Meredith’s answer: The 41-14 loss to Florida in 2007
There are a few games that readily come to mind when I think of soul crushing losses (and yes, 2005 versus Texas, which I attended while in high school, is one of them). The 2015 loss to Michigan State — a sad, rainy affair where Ezekiel Elliott anticlimactically shared that he’d be entering the draft after the season — was another.
However, the one game that sticks out in my mind as a formative, draining experience, was the 2007 BCS National Championship game between Ohio State and Florida. It was a painful game in many ways, not the least of which was that it seemed like Ohio State would literally run away with things after Ted Ginn Jr. returned the opening kickoff — only to sit out the rest of the game after getting injured following the play. It would be the last play of Ginn’s storied collegiate career. It also didn’t help that Troy Smith, who’d won the Heisman Trophy that season, had one of the worst games of his own college career.
On the other sideline, nevermind that Urban Meyer was coaching the Gators and that eventually Ohio State would get the better end of that deal. It didn’t make watching the 41-14 (*cringe*) loss any easier, even in hindsight. Meanwhile, it was so easy to dislike Tim Tebow in his freshman season, and the fact he continued to linger at Florida and in the NFL for seemingly decades after this game was like a consistent sprinkling of salt in the wound.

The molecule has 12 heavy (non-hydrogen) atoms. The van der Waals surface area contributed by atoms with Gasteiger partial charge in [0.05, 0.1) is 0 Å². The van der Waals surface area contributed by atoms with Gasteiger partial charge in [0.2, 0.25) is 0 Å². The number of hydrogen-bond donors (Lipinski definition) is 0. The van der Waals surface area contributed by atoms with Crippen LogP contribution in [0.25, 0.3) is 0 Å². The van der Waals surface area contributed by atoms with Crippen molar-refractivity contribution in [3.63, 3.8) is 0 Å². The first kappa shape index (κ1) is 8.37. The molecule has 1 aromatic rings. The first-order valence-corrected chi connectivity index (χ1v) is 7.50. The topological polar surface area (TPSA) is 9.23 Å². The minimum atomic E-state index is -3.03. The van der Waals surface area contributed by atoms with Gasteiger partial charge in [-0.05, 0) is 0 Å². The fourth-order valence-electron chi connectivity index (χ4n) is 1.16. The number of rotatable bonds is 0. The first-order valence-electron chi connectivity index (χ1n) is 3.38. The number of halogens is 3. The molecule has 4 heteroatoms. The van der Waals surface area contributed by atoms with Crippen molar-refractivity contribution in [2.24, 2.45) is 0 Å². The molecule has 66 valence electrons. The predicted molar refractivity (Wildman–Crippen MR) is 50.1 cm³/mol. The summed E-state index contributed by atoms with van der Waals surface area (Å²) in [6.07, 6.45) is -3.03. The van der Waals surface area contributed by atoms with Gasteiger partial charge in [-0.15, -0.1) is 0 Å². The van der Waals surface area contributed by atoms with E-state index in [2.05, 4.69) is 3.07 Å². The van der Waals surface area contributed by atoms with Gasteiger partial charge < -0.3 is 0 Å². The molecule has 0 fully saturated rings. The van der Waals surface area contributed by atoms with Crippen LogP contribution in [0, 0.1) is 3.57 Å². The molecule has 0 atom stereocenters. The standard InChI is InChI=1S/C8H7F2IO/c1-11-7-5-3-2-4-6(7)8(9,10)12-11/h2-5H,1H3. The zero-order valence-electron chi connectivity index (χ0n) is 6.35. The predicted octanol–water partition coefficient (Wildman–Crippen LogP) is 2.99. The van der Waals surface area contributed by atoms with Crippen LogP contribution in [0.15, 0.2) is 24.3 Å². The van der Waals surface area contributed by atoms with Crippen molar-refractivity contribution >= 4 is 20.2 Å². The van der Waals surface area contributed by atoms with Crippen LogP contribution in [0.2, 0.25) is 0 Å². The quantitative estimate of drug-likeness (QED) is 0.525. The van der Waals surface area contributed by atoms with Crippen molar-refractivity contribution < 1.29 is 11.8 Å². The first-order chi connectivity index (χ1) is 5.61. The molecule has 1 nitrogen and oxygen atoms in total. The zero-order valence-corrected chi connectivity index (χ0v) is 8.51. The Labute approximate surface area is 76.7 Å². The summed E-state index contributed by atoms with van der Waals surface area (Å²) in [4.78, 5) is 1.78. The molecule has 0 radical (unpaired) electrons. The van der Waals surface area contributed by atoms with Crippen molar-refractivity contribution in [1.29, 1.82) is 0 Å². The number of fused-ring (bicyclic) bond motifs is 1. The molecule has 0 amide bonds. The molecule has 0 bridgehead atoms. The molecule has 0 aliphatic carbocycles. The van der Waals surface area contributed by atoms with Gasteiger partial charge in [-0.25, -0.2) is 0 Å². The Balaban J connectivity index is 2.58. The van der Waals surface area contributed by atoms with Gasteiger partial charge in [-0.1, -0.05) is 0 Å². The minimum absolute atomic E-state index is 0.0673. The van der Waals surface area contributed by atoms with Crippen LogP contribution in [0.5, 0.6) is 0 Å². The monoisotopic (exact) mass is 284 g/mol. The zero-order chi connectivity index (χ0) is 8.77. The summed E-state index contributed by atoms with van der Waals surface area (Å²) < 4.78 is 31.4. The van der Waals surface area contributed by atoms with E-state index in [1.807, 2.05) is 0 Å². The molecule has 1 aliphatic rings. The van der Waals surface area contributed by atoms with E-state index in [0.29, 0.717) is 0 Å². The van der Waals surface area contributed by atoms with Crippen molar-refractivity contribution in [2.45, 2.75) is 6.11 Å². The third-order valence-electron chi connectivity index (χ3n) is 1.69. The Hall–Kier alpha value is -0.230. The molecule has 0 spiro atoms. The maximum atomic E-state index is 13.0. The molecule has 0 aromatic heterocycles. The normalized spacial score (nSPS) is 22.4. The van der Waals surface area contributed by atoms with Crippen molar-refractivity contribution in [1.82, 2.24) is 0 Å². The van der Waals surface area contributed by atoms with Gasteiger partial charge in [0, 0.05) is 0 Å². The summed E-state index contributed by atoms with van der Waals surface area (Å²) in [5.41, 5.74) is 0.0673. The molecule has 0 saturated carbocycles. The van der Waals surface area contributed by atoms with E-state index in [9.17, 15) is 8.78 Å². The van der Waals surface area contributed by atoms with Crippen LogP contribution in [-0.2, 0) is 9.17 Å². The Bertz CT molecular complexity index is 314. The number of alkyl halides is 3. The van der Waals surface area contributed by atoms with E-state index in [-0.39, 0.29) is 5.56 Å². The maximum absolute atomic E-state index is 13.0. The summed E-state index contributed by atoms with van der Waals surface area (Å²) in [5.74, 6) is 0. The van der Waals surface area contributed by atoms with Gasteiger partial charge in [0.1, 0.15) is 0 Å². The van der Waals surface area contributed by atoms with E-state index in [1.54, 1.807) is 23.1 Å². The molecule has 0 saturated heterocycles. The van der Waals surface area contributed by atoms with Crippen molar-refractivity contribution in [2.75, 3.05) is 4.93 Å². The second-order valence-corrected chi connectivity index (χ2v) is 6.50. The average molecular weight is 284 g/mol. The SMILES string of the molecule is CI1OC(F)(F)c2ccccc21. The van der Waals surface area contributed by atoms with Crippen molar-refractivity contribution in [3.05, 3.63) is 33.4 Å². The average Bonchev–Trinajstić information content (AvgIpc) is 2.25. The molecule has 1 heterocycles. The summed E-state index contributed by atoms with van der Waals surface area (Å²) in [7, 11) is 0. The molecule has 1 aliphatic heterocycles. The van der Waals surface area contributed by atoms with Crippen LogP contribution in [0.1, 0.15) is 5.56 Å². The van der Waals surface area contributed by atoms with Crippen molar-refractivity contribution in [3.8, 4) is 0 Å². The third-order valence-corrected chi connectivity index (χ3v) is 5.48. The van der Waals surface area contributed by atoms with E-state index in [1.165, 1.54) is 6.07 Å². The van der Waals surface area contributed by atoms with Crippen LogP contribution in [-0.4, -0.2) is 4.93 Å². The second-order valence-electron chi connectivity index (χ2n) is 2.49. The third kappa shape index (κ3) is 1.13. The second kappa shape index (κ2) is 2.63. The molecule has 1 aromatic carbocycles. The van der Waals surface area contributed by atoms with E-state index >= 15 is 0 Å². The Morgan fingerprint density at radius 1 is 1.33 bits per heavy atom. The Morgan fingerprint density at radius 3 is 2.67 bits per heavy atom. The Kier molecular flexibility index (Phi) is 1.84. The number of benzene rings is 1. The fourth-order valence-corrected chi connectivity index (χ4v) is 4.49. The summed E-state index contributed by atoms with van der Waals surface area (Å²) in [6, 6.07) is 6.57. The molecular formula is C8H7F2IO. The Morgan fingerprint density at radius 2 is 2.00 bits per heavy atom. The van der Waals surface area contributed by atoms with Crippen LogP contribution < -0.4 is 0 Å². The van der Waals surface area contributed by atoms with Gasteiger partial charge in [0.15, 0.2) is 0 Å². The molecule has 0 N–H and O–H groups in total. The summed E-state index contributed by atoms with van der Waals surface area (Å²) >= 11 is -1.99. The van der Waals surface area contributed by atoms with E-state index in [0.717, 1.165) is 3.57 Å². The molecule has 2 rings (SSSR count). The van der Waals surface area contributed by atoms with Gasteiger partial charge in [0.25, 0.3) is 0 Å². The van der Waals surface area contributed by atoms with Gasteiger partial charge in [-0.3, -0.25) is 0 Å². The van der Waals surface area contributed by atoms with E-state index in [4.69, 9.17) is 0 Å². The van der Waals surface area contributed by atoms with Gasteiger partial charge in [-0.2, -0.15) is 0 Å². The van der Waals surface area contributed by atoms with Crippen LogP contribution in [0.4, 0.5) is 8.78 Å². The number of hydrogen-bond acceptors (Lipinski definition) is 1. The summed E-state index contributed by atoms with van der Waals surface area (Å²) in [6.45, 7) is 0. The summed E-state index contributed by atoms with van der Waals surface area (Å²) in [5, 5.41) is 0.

It didn’t help that in the year following, in what would have seemed a prime opportunity for redemption for the Buckeyes, Ohio State was once again trounced by another SEC program in LSU in the same title game.
Of course, because sometimes misery inspires change, that loss to Florida was probably the first step to the evolution of Ohio State’s program from the bigger, slower teams which had been successful in the early 2000s to the faster game we’ve come to know.
If only it didn’t take a 41-14 loss to get the process started.